Every Child Ready

This initiative integrates key components of school readiness throughout the early childhood learning network in Marshalltown, Iowa, allowing children and parents to receive additional support and development in a consistent way through messaging, information, and skill building.

To learn more about this program, drag the slider below to the right to expand the scorecard, or click the + button next to the elements of the scorecard to expand individual sections of the scorecard.

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Why Is This Important?

Marshalltown is a community of approximately 28,000 that has undergone tremendous change in the past 15 years. Today's Marshalltown is a microcosm of our country in the future. For example, Marshalltown Community School District (MCSD) is a majority-minority district. While Latino students are the largest of the ethnic populations, over 50 languages are spoken by students in the district. With 1,828 such students, it has the third largest number and the third largest percentage of English language learners in the state of Iowa. This population is constantly churning, with over 1,000 persons from Burma (largely families from refugee camps in Thailand) arriving in the last few years, among them an estimated 600 children under the age of 18. This particular “new” population has many ethnic clans speaking many dialects. This ever-changing population is due to recruitment by the largest employer in the community — JBS Swift & Co. — to staff a pork processing plant.

In addition, the majority of children and families in the district qualify for the free and reduced lunch program (FRL); in the 2015 – 16 school year this included 71% of all enrolled students. This is one of the highest rates in the state of Iowa; MCSD ranks 9th highest in the state of the number of children meeting FRL guidelines and 8th highest in the state in the percentage of children. MCSD reports that 90% of these FRL-qualified students meet the free lunch income guidelines, which for a family of four is less than $36,933 for a year.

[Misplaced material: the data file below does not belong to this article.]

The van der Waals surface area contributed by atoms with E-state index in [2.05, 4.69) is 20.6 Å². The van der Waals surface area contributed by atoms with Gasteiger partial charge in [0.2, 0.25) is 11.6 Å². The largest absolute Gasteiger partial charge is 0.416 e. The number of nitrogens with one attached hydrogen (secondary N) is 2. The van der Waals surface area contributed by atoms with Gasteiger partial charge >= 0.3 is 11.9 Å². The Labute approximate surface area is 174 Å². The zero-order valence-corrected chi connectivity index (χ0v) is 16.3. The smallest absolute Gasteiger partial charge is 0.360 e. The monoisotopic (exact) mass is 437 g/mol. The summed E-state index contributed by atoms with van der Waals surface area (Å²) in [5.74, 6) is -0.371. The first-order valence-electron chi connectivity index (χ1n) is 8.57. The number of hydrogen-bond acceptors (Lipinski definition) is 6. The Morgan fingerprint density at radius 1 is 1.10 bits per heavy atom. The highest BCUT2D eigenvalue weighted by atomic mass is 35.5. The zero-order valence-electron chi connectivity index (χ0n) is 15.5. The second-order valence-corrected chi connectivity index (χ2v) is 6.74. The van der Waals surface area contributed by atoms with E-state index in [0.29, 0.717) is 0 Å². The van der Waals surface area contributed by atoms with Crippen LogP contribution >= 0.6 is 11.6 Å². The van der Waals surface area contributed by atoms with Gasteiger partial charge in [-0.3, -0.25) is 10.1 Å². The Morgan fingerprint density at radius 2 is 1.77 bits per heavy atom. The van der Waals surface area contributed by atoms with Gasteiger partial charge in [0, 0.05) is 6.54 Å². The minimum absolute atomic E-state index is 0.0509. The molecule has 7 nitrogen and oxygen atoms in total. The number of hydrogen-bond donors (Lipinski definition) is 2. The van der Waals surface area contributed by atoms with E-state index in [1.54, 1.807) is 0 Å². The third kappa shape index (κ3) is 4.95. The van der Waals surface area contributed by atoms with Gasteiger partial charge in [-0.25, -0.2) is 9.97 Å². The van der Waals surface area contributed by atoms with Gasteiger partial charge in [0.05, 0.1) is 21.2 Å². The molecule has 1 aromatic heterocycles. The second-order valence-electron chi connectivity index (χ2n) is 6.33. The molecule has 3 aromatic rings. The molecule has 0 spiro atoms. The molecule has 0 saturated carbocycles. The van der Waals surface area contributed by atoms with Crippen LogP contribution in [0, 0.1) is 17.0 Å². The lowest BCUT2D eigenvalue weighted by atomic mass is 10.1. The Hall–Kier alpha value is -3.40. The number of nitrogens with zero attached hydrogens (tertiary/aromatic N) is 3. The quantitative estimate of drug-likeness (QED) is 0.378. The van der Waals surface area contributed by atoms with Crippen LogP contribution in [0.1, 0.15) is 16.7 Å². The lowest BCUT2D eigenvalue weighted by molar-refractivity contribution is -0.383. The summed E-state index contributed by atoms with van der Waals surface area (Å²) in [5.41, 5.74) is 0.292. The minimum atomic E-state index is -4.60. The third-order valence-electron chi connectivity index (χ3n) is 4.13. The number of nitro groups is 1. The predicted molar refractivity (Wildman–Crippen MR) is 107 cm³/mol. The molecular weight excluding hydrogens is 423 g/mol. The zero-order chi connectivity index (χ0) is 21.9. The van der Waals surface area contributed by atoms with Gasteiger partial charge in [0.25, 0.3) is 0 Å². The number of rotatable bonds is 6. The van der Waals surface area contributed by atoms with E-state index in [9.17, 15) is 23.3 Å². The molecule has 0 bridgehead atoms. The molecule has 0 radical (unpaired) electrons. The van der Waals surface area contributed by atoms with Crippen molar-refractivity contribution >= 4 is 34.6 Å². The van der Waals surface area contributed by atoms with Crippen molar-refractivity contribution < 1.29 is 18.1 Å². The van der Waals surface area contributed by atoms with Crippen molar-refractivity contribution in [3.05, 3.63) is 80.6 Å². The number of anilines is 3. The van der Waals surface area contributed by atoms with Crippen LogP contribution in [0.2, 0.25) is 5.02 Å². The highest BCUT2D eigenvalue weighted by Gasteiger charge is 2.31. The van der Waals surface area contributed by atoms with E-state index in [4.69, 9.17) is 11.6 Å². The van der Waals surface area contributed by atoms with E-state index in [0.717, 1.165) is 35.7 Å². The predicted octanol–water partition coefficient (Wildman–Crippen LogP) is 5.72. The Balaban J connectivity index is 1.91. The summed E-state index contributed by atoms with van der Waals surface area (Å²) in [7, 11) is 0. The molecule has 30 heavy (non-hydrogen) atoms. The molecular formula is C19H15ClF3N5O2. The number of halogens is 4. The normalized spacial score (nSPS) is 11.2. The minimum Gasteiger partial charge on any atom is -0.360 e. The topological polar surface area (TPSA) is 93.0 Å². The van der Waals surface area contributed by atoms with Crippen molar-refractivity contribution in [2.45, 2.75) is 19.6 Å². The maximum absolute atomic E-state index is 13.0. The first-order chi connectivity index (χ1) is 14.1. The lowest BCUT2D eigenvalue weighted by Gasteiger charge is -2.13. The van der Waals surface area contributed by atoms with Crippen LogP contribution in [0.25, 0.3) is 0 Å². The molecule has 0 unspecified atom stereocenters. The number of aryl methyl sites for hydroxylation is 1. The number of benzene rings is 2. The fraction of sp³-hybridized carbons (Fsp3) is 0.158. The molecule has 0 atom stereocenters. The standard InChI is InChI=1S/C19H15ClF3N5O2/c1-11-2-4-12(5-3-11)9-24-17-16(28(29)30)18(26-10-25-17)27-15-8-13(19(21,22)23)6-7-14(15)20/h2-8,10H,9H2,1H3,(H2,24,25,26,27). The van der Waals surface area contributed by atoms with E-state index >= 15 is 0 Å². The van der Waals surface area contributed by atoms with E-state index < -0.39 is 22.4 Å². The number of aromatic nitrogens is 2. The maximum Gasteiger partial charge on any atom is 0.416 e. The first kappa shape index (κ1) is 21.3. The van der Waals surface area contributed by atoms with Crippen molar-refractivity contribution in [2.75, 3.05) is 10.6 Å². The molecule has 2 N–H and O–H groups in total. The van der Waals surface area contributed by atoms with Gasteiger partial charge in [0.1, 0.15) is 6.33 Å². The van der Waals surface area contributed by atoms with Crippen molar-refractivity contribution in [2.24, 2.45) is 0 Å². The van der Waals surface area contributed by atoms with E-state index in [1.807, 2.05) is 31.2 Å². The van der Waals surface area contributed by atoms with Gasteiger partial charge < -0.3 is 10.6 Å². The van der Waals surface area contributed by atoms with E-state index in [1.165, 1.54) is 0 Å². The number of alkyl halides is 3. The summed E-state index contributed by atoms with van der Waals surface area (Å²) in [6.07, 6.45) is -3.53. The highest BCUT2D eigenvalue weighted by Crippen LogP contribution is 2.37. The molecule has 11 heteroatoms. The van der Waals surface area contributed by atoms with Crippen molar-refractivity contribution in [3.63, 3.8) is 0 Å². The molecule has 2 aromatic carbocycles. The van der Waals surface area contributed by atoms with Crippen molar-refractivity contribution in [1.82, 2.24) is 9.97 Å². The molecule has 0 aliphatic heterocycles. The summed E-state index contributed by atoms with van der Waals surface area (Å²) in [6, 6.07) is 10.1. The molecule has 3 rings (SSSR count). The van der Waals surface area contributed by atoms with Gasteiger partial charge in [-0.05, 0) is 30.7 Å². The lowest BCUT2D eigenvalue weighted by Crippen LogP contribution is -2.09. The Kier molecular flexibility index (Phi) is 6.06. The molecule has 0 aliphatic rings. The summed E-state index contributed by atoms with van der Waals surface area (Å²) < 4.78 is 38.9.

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Why Is This Important?

Children who meet school readiness benchmarks are more likely to read proficiently by third grade, experience general school success, and graduate on schedule from high school. Just as there is an achievement gap in school performance, there is a school readiness gap that separates disadvantaged children from their more affluent peers. As early as 18 months, low-income children begin to fall behind in vocabulary development and other skills critical for school success.

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Partners

The Every Child Ready initiative was made possible in part through a grant by an anonymous donor.

Marshalltown Community School District (MCSD) is MICA's data and collaboration partner. MCSD worked closely with MICA to make Rogers University and its pre-K camp a success.

Several other providers of early childhood services are needed as data partners for further strengthening and developing the activities of this grant. Potential data partners include:

What We Do

In the 2013 – 14 school year, assessment scores measuring entering kindergartners’ school readiness ranged, in the six Marshalltown Community School District (MCSD) elementary buildings, from 17% to 59%. Overall, approximately 40% of the children entering MCSD kindergarten classrooms met readiness benchmarks; indicating, of course, that over half of entering students did not. It is our goal to raise the percentage of kindergarten students entering ready to learn by 5% each year, with an eventual goal of 90% of students meeting readiness benchmarks.

This outcome would be achieved by creating a community where the early childhood network is unified in its philosophy and efforts, uses its resources to reach the largest possible number of families in the most powerful way possible, jointly measures its impact on the issue, and engages in a collaborative process of continuous improvement.

Who We Serve

Several critical audiences will benefit from the this project, including:

  • Parents of children from birth to age five
  • Other caregivers in the community, including: day care homes, day care centers, and public and private preschool programs
  • Other key community leadership groups that touch the lives of parents of young children or work on improving educational outcomes in the community

While Marshalltown as a whole will benefit from activities of this project, the emphasis will be on reaching families with children who meet the free and reduced lunch (FRL) income guidelines.

How We Impact
  • Educating the broader community on the developmental importance of the birth to age four stage of childhood
  • Proliferating among caregivers, parents, and professionals an understanding of eight key skills that assist children to succeed in school and provide strategies for building those skills
  • Providing greater opportunities for parent support and education on early development by increasing access to home visiting programming in the community
  • Assuring every child has a preschool experience
  • Preparing all children for the kindergarten experience by offering summer pre-kindergarten elementary camp at MCSD elementary buildings
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